Once upon a time monsters ruled the streets and highways of the world. They drank gasoline and diesel fuel, belched fire and spewed bad, bad chemicals and soot out of their tailpipes.
Some people looked at the monsters and said, “We must get rid of them. All that belching and spewing is putting too much carbon dioxide into the air. It is changing the climate and we will all die soon.”
But how could they get rid of the monsters? They hauled all the things people needed. Men and women used them to go to work and families took vacations in them. It looked hopeless.
Then someone said, “It’s not hopeless. We will replace them with electric vehicles. They don’t belch fire and spew chemicals. They don’t belch or spew anything. We will be saved.”
And so ends the fairy tale of Tesla and Nikola. But like Cinderella, Hansel and Gretel and countless others, it is pure fiction. Although battery-powered electric vehicles (EVs) have no tailpipes and consequently no tailpipe emissions, they emit CO2 just like vehicles powered by internal combustion engines. The difference is that they do it remotely. Out of sight, out of mind.
As Earth Day arrives on April 22, this is a point worth reinforcing, given President Biden’s ambitious EV agenda and the April 13 go-ahead for a massive EV battery plant in Commerce that, according to reports, “will not only provide clean energy jobs for thousands of Georgians … but will also help the United States continue to become a leader in electric mobility.”
The majority of EV recharging stations are powered by electricity received from power plants that burn natural gas or coal. Consumption of electricity does not result in zero emissions unless it is generated exclusively by sources powered by nuclear, wind, hydroelectric or solar energy.
This means that while EVs can reduce greenhouse gas emissions, their use does not result in zero emissions. Consequently, without major changes in methods of electricity generation, or a shift to a different fuel source, state and local government mandates and deadlines to truly achieve zero emissions are unrealistic.
Another worm in the apple of the fairy-tale happy ending is that greenhouse gas emissions during manufacture also prevent achievement of the zero-emissions goal. According to the Union of Concerned Scientists, “Manufacturing a mid-sized EV with an 84-mile range results in about 15% more emissions than manufacturing an equivalent gasoline vehicle. For larger, longer-range EVs that travel more than 250 miles per charge, the manufacturing emissions can be as much as 68% higher.”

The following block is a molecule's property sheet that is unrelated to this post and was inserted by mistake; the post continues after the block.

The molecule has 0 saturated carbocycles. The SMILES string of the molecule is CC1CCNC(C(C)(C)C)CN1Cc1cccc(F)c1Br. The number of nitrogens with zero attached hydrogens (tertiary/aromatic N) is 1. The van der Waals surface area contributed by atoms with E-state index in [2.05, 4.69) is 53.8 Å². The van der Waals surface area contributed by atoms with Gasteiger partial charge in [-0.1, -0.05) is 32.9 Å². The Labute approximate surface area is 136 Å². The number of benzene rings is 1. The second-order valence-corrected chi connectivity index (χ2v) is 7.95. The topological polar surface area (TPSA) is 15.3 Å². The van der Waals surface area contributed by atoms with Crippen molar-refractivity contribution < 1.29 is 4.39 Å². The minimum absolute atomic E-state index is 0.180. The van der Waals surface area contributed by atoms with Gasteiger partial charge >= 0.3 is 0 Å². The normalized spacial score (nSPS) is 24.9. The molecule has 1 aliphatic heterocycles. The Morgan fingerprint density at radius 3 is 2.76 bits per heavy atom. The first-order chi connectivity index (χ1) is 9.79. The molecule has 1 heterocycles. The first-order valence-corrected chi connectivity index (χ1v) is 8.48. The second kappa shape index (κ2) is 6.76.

On the other hand, these concerned scientists report that EVs make up for their higher manufacturing emissions within 18 months (or less) of driving. That’s largely because on a per-mile basis, electricity generated by natural gas or coal-fired plants emits less CO2 than gasoline or diesel fuel. In areas where electricity generation does not rely on burning fossil fuels, the payback is faster.
There is more light at the end of the tunnel, however, and the future is not all EV battery-powered. Within the next decade, hydrogen fuel cell vehicles, truly zero-emission, are expected to challenge conventional EVs. At Nikola Motor Co. (named after Nikola Tesla), hydrogen fuel cell-powered trucks are under production alongside EVs.
Hydrogen intended for fuel cell use is typically labeled grey, blue or green, depending on the levels of CO2 or equivalent used to produce it. Green hydrogen is produced from water, using a renewable energy source to split hydrogen from oxygen atoms.
While the current, primary drawback is the expense of production, as with most newer technologies, costs will drop as the technology improves and use increases. Oil-rich Saudi Arabia’s plans for Neom, a new $500 billion “green” city, include a $5 billion green hydrogen plant.
Vehicles powered by hydrogen fuel cells have been on the roads for a number of years. The fleet is small; a robust supply infrastructure does not exist yet. As it grows, these vehicles will challenge EVs as the most environmentally friendly alternatives to fossil fuel-burning vehicles. With green hydrogen the key to turning the zero-carbon emissions fairy tale into a reality, the only question left will be what to do with all those dead EV batteries.